Coffee growing Regions

Brunca Region (2,624-3,937 ft. Altitude)

Harvest Time: September to February


In the South of Costa Rica, Brunca is one of the less common growing areas making up 20% of coffee production in the country. Caturra and Catuaí varieties are grown on hillside farms in rich soil, producing a mellow and sweetly structured coffee with aromatic notes of orange flowers and jasmine.

The name Brunca comes from the Brunca (Boruca) indigenous people who once formed groups of chiefdoms that ruled most of Costa Rica’s Pacific Coast from Quepos to the Panama border.

Brunca folklore tells the story of how their people came to live in the village of Boruca. Indigenous people once hunted and fished excessively, creating an imbalance that resulted in an abundance of wild pigs. The people made arrows and followed the pigs up the mountain to what is now Boruca. Once there, the pigs were mysteriously lost and never sighted again, but it’s said that it was the pigs’ intention to lead the people to this fertile place where they could settle and make their living through agriculture. They are now popularly recognized for their artisanal wooden masks which symbolize protection from evil and survival of the Boruca identity in the face of Spanish conquest.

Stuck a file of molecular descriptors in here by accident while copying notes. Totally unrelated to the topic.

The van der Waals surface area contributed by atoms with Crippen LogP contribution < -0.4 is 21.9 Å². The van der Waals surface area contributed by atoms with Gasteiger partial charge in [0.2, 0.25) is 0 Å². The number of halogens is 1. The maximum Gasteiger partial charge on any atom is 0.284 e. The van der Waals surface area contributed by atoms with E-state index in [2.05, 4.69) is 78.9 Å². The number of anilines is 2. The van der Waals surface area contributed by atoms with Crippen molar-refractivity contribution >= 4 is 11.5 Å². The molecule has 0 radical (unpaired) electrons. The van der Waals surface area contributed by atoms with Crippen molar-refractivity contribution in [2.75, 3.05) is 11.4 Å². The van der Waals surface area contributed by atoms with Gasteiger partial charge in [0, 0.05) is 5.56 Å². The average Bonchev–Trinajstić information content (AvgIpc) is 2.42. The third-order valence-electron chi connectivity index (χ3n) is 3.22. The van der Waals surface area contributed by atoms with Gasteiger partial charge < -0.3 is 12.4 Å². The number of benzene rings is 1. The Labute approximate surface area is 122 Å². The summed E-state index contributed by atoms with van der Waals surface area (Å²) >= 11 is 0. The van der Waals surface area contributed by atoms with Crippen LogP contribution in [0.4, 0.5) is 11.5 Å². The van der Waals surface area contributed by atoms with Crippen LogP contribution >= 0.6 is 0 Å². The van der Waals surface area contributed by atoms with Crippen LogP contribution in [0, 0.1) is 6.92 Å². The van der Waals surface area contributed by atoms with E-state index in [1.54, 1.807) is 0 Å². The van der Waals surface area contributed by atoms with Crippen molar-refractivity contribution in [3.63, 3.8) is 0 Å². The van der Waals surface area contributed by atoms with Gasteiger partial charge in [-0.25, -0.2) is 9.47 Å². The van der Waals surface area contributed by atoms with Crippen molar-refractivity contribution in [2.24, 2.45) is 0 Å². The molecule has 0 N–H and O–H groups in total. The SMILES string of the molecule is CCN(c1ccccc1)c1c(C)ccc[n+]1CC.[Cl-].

Tarrazú Region (4,429 – 5,577 ft. Altitude)

Harvest Time: November to March


The Tarrazú region captivates coffee lovers, making up 35% of country’s coffee production. High altitudes, unique soil composition and well defined dry and rainy seasons result in a highest quality coffee grain that creates complex aromas, bright acidity and flavor notes of chocolate and citrus. The region makes a natural host for the Caturra and Catuaí varieties of coffee plant, and when processing these beans using the honey method, you will experience a sweetly refined and full bodied, balanced cup of coffee.

Monteverde Region (4,429ft - 4,600ft ft. Altitude)

Harvest Time: November to February


The Monteverde region is home to Costa Rica’s lush ecological Cloud Forest.